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Chapter 6

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Queen's University
COMM 151
Christopher Miners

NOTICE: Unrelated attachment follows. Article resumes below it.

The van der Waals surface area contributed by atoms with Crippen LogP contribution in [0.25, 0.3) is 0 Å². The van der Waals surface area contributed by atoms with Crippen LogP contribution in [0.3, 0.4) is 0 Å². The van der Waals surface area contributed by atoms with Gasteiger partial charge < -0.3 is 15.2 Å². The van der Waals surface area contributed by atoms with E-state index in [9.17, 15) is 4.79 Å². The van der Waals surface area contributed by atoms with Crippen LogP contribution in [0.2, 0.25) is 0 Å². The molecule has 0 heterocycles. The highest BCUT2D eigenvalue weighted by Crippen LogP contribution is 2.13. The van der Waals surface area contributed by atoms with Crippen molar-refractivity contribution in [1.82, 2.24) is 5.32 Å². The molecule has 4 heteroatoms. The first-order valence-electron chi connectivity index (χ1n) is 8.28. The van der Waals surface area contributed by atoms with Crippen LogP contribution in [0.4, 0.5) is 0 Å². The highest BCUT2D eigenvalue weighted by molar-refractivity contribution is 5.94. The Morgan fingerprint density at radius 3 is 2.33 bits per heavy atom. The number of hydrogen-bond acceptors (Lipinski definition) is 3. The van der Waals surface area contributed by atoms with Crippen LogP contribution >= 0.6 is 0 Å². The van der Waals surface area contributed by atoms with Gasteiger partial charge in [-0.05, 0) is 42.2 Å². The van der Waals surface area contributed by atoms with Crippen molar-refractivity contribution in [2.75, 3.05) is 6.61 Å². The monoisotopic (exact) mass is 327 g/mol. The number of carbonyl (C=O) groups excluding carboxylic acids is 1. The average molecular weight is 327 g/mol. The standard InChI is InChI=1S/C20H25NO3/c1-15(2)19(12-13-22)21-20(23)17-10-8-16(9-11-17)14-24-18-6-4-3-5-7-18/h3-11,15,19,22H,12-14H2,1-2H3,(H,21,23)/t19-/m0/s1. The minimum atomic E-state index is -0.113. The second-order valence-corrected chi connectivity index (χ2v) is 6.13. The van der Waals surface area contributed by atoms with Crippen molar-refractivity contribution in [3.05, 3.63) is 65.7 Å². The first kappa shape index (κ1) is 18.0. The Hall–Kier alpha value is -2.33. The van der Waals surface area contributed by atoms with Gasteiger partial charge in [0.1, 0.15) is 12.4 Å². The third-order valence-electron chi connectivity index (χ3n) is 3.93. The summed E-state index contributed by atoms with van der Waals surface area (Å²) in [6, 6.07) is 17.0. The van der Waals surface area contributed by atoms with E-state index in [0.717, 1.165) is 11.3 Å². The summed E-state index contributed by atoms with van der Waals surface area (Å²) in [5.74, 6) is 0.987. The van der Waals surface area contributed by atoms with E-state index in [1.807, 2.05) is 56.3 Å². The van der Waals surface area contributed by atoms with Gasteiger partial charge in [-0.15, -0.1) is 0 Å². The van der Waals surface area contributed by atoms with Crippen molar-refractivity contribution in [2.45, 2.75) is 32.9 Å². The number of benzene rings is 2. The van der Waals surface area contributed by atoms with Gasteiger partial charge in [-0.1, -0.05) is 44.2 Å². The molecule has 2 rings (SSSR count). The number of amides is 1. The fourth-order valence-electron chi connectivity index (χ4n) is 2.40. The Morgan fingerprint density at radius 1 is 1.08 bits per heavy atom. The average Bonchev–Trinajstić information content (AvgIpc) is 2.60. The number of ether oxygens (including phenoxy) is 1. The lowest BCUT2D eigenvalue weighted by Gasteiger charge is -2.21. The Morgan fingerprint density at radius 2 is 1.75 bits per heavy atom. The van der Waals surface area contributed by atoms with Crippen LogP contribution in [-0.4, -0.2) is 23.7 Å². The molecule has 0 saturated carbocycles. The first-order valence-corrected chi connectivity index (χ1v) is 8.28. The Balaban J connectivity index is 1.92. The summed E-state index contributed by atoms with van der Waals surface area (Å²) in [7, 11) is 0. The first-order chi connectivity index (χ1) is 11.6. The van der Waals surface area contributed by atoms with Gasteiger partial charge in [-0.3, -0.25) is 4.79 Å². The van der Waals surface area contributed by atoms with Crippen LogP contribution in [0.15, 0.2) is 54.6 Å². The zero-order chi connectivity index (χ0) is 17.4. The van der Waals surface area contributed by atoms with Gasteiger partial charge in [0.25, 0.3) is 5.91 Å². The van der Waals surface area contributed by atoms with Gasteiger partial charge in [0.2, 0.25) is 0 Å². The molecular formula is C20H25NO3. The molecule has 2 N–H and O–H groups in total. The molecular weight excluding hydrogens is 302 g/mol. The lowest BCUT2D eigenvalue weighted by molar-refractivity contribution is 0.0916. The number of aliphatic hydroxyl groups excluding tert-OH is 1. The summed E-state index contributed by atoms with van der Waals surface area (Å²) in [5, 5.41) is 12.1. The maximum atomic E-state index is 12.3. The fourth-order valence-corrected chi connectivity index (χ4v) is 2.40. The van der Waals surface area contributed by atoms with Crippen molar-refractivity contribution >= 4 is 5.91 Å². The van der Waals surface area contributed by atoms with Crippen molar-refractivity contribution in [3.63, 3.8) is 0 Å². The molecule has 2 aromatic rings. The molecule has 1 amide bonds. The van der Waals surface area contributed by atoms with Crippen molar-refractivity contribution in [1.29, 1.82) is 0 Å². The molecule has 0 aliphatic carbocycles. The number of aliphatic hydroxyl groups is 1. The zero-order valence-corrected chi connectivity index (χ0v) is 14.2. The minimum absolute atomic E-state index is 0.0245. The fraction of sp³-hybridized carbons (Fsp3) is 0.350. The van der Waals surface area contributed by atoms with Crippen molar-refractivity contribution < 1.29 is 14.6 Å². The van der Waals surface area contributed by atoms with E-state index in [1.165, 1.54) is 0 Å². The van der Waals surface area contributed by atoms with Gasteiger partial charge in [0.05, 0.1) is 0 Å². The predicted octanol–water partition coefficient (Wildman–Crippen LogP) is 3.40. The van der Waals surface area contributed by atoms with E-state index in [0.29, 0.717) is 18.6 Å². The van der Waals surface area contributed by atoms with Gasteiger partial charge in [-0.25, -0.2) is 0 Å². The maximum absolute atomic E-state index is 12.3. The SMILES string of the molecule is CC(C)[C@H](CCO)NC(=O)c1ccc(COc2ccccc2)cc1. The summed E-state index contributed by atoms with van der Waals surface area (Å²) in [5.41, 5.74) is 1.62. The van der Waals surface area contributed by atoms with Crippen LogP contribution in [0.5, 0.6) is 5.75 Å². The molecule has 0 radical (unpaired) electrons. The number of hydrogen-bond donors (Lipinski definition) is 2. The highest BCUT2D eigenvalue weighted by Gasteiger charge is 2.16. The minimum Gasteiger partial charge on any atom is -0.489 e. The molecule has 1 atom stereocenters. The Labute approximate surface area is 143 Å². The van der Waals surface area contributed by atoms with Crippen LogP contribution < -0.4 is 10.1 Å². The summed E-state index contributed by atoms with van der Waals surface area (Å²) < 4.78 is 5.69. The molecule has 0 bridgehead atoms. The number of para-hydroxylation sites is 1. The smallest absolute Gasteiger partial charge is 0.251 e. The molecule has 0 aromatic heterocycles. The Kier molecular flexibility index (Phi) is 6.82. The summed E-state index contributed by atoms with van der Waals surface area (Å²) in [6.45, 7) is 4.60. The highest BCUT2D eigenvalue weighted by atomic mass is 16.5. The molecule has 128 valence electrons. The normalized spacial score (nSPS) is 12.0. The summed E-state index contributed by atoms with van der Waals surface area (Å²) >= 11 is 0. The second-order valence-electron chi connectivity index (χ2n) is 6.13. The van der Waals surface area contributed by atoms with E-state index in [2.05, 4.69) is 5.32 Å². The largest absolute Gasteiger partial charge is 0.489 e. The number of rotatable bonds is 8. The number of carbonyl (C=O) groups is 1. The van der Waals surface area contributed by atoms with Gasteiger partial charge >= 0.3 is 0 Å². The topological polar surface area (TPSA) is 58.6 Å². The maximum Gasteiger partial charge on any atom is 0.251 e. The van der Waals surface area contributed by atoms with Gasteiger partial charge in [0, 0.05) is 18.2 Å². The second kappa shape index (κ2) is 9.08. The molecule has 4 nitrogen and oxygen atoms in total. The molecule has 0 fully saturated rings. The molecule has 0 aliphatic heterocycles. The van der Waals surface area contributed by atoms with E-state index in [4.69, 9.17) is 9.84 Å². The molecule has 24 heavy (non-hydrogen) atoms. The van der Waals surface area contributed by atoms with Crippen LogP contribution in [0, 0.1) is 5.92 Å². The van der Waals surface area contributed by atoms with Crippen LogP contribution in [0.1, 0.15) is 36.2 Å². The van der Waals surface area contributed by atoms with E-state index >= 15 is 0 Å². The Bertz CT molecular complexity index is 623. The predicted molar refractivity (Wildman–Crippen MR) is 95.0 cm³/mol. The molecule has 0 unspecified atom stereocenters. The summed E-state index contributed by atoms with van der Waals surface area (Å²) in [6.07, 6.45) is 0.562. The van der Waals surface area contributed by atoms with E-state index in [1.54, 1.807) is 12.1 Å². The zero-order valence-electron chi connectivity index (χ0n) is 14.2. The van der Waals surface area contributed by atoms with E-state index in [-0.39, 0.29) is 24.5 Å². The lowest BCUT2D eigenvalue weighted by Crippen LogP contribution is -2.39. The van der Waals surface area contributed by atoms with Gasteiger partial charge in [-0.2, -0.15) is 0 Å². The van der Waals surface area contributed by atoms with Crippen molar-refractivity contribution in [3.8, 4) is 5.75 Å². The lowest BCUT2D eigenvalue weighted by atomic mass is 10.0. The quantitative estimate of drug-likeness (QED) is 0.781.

COMM 151 – Chapter 6 Notes – Motivation in Practice Money as a Motivator  Pay is motivational for people who have strong lower-level needs  Expectancy Theory states that pay satisfies a variety of needs therefore it should be a good motivator to the extent that it is clearly tied to performance  Pay for performance plans have increased performance and lower turnover  Piece Rate: A pay system in which individual workers are paid a certain sum of money for each unit of production completed – incentive = make more units, get more money  Wage incentive plans: Various systems that link pay to performance on production jobs  Usually leads to a big increase in productivity  Problems with Wage Incentive a) Lowered Quality  Increase productivity at the expense of quality, want to make more units b) Differential Opportunity  Workers will differ in the expectancy that they can produce at a level  If the supply of raw materials or equipment varies in different workplaces, some workers will be at a disadvantage under an incentive system c) Reduced Cooperation  Decrease cooperation among workers and team work due to the pressure to produce as much as possible to earn a higher pay d) Incompatible Job Design  The way jobs are designed can make it difficult to implement wage incentives  On an assembly it is difficult to reward individual contribution to productivity  When working in teams, as the size of the team increases the relationship between an individual’s productivity his/her pay decreases e) Restriction of Productivity: The artificial limitation of work output that can occur under wage incentive plans  Workers feel that increased productivity due to the incentive will lead to reduction in the workforce so they limit their production performance  Merit pay plans: Systems that attempt to link pay to performance on white-collar jobs  CEO’s are paid bonus when firm is profitable  Managers evaluate employees via rating scale or written description to award bonuses  Individuals that see a strong link between rewards & performance tend to perform better  Merit pay used to attract and retain employees as alternatives to wage increases  This method is ineffective: Employees don’t see correlation between pay & performance  Problems with Merit Pay Plans  Low Discrimination  Managers unable to differentiate between good and poor performers  Managers feel that they have to rate their employees as equals performers in order to be fair – some employees are over or under rewarded  Small Increases – too small to be effective motivators  Merit is abandoned when inflation occurs or when they encounter economic difficulties – when motivation is needed, they don’t give it  Organization fails to communicate how much it has raised merit  Lump sum bonus: Merit pay that is awarded in a single payment and not built into base pay 1 COMM 151 – Chapter 6 Notes – Motivation in Practice  Pay Secrecy  No means of comparing the merit pay to other employees even if distributed equally  Employees “invent” salaries therefore reduce satisfaction and motivation as peers underestimate the pay of their superiors while managers overestimate Using Pay to Motivate Teamwork – Refer to pg. 191  Firms replaced or supplemented individual incentive pay with plans designed to foster more cooperation and teamwork – orgs choose pay plans that supplement their strategic needs  Profit Sharing: The return of some company profit to employees in the form of cash or bonus a retirement supplement – based on years of service, base pay, and performance  Unlikely that this is highly motivational  Too many factors can affect profits example the economic conditions  Works best for smaller firms where it is easier to see one’s actual impact on profit  Employee Stock Ownership Plans (ESOPs): Allow employees to own a set of a company’s shares and provide employees with a stake in the company’s future earnings and success  They attract and retain talent, motivate employee performance, focus their attention, etc.  Creates a culture of ownership and improves employee retention & profitability  Align employees goal w. the interest of the organization because they want org to do well  Best for smaller firms  Gain sharing: A group pay incentive plan based on productivity or performance improvements over which the workforce has some control  Include reductions in labour, materials or supplies  When costs decrease company pays a monthly bonus so the employees receive a gain  Builds trust and commitment to the formulas to calculate the gains  Includes the entire workforce  Aligns company goals  Skill-Based Pay: People are paid according to the number of job skills they have acquired  Encouraging people to learn a variety of tasks  More skills = more pay  Encourage employee flexibility in tasks on self-managed teams  this gives them a broader picture of work process  High training costs since people are learning so many new things  Keeps employees on task Job Design as Motivator  Using job design as a motivator represents an attempt to capitalize on intrinsic motivation  The goal of job design is to identify the characteristics that make some tasks more motivating than others and capture these characteristics in the design of other jobs 2 COMM 151 – Chapter 6 Notes – Motivation in Practice Traditional Views of Job Design  In industrial revolution, the design of non-managerial jobs was job simplification  Complex machinery with an uneducated, untrained workforce recognized that specialization was the key to efficient productivity – simple jobs = anyone can do it  scientific management  Motivation strategies included close supervision and piece-rate pay Job Scope and Motivation  Job scope: The breadth and depth of the job  Breadth: Refers to the number of different activities performed on a job  Depth: The degree of discretion or control a worker has over how work tasks are performed  Broad jobs require workers to do a number of different tasks while deep jobs emphasize freedom in planning how to do the job  Jobs with great breadth and depth are called high-scope, low breadth and depth are low-scope  Professor is a high scope job while assembly line is a low-scope job due to the single task  Maslow’s need Hierarchy and ERG theory indicate that people can fulfill higher order needs by performing high scope jobs  Expectancy theory says that high scope jobs provide intrinsic motivation if the outcomes derived from such jobs are attractive  One way to increase the scope is to through stretch assignments that offer employees challenging opportunities to broaden their skills and work on tasks with new responsibilities  Job rotation: Rotating employees to different tasks & jobs in an organization to increase scope  Effective for developing new skills and prepares employees for future roles Job Characteristics Model – Refer to PowerPoint and pg. 194  Core Job Characteristics 1. Skill Variety: Opportunity to a variety of job activities using various skills and talents 2. Autonomy: Freedom to schedule one own work activities and decide work procedures 3. Task Significance: Impact the job has on other people – where does my job fit in? 4. Task identity: The extent to which a job involves doing a complete piece of work from beginning to end 5. Feedback: Information about the effectiveness of one’s work performance  Job Diagnostic Survey (JDS) created to measure the core characteristics of jobs  Report the amount of various core characteristics contained in their jobs  Reveal managerial jobs have more of above characteristics than keypunching jobs   Critical Psychological States  Work will be more motivating when it is meaningful, when the worker feels responsible, for outcomes, and when the worker has knowledge about their work progress  When an individual uses a variety skills to do “whole” job, he/she perceives work to be meaningful; have autonomy, feel responsible for outcomes; feedback about performance, they will have knowledge of work progress 3 COMM 151 – Chapter 6 Notes – Motivation in Practice  Outcomes  Presence of the psychological states leads to outcomes – importantly, intrinsic motivation  When an individual is truly in control of job and provides good feedback about the performance, the key prerequisites for intrinsic motivation are present  Outcomes include increased productivity and reduced absenteeism and turnover  Moderators  Jobs in high motivating potential don’t always lead to favourable outcomes so there should be moderator variables that intervene between job characteristics and outcomes  One of these moderators is the job-relevant knowledge and skill of the worker  Workers w. weak knowledge/skill won’t respond well to jobs with high motivating potential since such jobs will be to demanding for them  Another moderator is Growth need strength – The extent to which people desire to achieve higher order need satisfaction by performing their jobs  People with high growth needs should be more responsive to more challenging work  Workers that are dissatisfied with context factors about the job (ex. pay) will be less responsive to challenging work than those satisfied  Research Evidence  Jobs characteristics are measured by JDS  Workers respond more favourably to jobs that are higher in motivational potential  Found that all 5 core job characteristics were positively related to the outcomes in model as well as others like supervisor, co-worker, promotion, and compensation sat